The Stanley Brothers

views updated

The Stanley Brothers

During the late 1940s, the Stanley Brothers (Carter, 1925-1966, and Ralph, 1927—) and their band the Clinch Mountain Boys helped to establish bluegrass—as Bill Monroe's new style came to be known--as a musical genre. According to folklorist Neil Rosenberg, their 1948 recording of "Molly and Tenbrooks"—featuring Darrell "Pee Wee" Lambert, a tenor singer and mandolin player like Monroe—offers the first proof that Monroe's sound was being copied by other groups. Merging the old-time sound of traditional mountain music, haunting vocal harmonies, and bluegrass instrumentation, the early recordings of the Stanley Brothers have become bluegrass classics. When lead singer Carter Stanley died in 1966, Ralph took control of the group. He revitalized the band with new members (including Keith Whitley and Ricky Skaggs during the 1970s), and over the next two decades they developed and maintained a following among bluegrass and traditional folk fans that continued into the late 1990s.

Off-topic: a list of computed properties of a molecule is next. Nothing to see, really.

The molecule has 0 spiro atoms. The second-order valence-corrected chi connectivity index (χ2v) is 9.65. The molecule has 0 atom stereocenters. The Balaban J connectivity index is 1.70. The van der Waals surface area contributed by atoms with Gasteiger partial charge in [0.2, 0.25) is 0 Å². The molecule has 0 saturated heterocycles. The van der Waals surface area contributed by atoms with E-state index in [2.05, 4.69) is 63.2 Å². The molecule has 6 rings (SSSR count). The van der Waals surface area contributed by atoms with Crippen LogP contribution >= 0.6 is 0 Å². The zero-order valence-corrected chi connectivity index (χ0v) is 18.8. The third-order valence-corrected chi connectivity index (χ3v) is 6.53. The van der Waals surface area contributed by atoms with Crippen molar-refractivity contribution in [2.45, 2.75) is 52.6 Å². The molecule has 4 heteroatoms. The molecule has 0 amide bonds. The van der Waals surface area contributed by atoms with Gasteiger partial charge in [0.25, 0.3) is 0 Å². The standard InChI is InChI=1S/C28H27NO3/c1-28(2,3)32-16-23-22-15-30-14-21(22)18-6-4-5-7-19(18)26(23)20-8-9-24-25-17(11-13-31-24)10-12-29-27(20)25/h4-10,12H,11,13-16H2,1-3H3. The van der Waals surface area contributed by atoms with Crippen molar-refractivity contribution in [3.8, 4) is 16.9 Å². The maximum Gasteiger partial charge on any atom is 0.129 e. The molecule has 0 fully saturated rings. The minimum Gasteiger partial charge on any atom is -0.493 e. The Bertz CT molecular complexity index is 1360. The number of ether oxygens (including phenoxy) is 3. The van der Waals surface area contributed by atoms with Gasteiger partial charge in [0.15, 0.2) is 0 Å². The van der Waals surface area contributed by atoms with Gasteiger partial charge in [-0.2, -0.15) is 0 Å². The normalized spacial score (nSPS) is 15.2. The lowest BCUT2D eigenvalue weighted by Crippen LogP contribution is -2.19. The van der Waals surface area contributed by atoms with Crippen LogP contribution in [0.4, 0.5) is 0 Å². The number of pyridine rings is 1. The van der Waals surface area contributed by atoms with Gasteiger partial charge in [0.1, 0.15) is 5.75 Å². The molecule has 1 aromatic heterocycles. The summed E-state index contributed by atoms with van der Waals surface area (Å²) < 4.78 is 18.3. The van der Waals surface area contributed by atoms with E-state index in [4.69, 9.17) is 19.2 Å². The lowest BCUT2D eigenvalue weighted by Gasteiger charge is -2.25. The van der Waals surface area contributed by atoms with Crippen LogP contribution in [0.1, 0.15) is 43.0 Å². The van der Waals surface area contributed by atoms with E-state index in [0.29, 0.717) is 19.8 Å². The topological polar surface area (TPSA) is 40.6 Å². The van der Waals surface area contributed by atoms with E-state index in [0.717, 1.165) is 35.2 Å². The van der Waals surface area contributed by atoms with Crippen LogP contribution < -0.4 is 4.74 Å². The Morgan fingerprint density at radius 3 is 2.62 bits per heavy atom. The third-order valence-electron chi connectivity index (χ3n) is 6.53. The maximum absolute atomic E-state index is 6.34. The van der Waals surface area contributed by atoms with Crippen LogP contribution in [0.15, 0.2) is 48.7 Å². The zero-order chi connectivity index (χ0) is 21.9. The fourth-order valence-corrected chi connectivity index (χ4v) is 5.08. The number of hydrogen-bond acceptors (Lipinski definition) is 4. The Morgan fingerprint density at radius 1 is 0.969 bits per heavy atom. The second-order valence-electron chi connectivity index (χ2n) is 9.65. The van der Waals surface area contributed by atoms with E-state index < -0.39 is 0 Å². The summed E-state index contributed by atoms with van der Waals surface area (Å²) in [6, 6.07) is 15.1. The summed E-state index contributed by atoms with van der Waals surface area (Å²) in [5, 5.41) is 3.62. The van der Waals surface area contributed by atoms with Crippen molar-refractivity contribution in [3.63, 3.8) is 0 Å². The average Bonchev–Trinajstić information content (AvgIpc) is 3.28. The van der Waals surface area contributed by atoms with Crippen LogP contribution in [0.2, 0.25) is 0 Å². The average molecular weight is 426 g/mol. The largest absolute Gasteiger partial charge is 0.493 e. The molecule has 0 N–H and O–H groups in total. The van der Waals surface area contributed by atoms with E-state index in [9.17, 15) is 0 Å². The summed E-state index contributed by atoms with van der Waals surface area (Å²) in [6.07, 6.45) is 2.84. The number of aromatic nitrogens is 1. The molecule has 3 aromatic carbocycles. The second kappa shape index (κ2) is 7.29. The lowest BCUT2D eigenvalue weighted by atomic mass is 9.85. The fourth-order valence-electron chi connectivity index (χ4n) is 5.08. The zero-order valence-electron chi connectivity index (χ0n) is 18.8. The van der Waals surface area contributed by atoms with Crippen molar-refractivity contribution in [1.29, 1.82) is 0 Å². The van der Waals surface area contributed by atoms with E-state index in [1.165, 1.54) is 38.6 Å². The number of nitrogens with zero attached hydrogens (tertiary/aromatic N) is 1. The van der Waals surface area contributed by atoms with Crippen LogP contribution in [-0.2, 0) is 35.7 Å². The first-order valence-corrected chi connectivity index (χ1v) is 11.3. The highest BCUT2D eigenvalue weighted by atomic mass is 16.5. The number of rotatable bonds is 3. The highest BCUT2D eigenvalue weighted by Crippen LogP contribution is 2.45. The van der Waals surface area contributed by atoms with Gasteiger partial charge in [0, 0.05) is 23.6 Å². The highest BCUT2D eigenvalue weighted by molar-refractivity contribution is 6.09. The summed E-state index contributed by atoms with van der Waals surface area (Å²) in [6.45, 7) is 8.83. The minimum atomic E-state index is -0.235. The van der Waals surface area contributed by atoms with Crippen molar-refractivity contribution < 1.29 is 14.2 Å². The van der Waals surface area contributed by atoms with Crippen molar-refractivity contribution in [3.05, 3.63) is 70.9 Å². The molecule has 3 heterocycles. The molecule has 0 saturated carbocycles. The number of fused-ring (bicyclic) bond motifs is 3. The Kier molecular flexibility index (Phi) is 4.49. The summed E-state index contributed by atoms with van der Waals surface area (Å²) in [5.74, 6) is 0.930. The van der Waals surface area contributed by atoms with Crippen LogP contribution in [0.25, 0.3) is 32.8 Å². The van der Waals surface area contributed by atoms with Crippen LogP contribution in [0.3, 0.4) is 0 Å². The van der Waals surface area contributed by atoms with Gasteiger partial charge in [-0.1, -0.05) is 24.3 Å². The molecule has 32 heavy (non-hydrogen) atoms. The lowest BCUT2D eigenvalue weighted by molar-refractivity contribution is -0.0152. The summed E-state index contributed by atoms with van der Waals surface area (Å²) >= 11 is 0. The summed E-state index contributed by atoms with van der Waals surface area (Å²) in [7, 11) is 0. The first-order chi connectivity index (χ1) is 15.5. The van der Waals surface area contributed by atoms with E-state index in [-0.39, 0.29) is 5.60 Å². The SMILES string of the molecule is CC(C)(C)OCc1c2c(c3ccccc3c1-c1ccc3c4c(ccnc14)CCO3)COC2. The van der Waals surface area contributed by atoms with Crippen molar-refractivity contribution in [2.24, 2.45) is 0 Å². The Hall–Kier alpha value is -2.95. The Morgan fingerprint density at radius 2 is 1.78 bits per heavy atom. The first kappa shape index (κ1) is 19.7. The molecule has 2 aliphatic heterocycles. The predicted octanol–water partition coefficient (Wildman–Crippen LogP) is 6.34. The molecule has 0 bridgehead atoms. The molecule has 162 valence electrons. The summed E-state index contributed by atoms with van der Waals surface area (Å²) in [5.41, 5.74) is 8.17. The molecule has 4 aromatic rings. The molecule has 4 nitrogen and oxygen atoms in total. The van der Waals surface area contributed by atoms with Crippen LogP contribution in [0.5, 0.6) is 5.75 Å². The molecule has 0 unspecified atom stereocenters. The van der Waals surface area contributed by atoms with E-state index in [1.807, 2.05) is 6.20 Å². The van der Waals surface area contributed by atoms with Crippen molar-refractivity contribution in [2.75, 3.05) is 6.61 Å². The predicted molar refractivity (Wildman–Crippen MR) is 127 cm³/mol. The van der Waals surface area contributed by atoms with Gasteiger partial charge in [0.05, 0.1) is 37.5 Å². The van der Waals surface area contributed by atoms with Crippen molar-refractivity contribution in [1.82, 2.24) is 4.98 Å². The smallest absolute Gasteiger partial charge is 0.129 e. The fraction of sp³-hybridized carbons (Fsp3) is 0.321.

—Anna Hunt Graves

Further Reading:

Artis, Bob. Bluegrass. New York, Hawthorn Books, 1975.

Rosenberg, Neil V. Bluegrass: A History. Urbana, University of Illinois Press, 1985.